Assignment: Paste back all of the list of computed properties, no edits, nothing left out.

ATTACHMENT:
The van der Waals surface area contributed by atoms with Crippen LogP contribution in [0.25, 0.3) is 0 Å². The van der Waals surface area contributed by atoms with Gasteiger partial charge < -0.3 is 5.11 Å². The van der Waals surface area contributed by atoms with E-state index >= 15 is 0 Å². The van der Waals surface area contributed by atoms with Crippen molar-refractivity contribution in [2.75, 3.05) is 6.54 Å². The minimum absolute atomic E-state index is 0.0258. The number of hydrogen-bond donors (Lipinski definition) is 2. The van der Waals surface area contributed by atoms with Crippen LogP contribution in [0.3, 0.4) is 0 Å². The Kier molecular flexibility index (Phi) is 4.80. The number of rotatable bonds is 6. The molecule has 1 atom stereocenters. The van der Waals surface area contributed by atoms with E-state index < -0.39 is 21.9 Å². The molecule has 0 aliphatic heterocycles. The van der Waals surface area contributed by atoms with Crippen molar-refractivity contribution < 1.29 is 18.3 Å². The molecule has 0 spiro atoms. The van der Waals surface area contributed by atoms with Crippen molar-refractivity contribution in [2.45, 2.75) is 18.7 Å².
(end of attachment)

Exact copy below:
The van der Waals surface area contributed by atoms with Crippen LogP contribution in [0.25, 0.3) is 0 Å². The van der Waals surface area contributed by atoms with Gasteiger partial charge < -0.3 is 5.11 Å². The van der Waals surface area contributed by atoms with E-state index >= 15 is 0 Å². The van der Waals surface area contributed by atoms with Crippen molar-refractivity contribution in [2.75, 3.05) is 6.54 Å². The minimum absolute atomic E-state index is 0.0258. The number of hydrogen-bond donors (Lipinski definition) is 2. The van der Waals surface area contributed by atoms with Crippen LogP contribution in [0.3, 0.4) is 0 Å². The Kier molecular flexibility index (Phi) is 4.80. The number of rotatable bonds is 6. The molecule has 1 atom stereocenters. The van der Waals surface area contributed by atoms with E-state index < -0.39 is 21.9 Å². The molecule has 0 aliphatic heterocycles. The van der Waals surface area contributed by atoms with Crippen molar-refractivity contribution < 1.29 is 18.3 Å². The molecule has 0 spiro atoms. The van der Waals surface area contributed by atoms with Crippen molar-refractivity contribution in [2.45, 2.75) is 18.7 Å².